Spring-training games are now underway, and what better way to head to the ballpark than after consulting our newest title, The Complete Guide to Spring Training 2013 / Arizona?
This book is both for the hardcore baseball fan – who goes to spring training to scout out their favorite team in depth – as well as the more casual fan who heads to spring training more in search of the perfect suntan than in search of this year’s spring phenom. In fact, the casual fan is more likely to get something out of this book: while the hardcores just want to know the shortest route between their hotel and the ballpark, the casual fan knows that the richness of spring training is augmented with visits to local restaurants, shopping areas, and area attractions.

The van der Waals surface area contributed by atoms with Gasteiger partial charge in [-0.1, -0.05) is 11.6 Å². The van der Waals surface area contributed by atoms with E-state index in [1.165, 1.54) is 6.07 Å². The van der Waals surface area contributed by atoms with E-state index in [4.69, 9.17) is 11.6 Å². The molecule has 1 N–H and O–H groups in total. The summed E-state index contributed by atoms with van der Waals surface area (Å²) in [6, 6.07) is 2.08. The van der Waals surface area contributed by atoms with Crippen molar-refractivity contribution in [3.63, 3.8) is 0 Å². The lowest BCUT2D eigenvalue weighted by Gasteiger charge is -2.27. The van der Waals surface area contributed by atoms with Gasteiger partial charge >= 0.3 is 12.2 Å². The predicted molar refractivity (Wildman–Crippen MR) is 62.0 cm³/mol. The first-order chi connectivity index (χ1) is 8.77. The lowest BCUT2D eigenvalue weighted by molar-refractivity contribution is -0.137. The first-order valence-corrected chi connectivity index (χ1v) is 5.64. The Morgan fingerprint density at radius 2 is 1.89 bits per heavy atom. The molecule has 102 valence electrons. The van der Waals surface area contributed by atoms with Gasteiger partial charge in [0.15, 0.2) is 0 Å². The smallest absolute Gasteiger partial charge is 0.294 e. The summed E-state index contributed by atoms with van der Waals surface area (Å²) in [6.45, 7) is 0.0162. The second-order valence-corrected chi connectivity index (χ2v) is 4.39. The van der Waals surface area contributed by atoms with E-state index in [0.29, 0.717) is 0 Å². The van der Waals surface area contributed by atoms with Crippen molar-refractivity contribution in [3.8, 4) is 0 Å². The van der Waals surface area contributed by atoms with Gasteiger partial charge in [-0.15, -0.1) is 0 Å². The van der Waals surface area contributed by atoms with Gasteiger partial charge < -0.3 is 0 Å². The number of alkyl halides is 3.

Spring training in Arizona is a concentrated affair, where 15 teams train in the greater Phoenix area; the concentration of 15 teams into just nine facilities makes for baseball nirvana, as you can hit a large number of games with relatively little fuss. A spring-training game in Tempe or Peoria tends to be a rowdier affair, with kids romping through the outfield berm and college co-eds teasing young men. Florida is your father’s spring training and Arizona is party.
We’re arranged this book by ballpark, in alphabetical order: Camelback Ranch at Glendale (Chicago White Sox, Los Angeles Dodgers), Goodyear Ballpark (Cincinnati Reds, Cleveland Indians) HoHoKam Park (Chicago Cubs), Maryvale Baseball Park (Milwaukee Brewers), Phoenix Municipal Stadium (Oakland Athletics), Peoria Stadium (San Diego Padres, Seattle Mariners), Salt River Fields at Talking Stick (Arizona Diamondbacks, Colorado Rockies), Scottsdale Stadium (San Francisco Giants), Surprise Stadium (Kansas City Royals, Texas Rangers), and Tempe Diablo Stadium (Arizona Diamondbacks). We’ll also include a look at Tucson’s Kino Stadium and Las Vegas’s Cashman Field, where games will also be held in March, as well as college games both in Tempe and Tucson.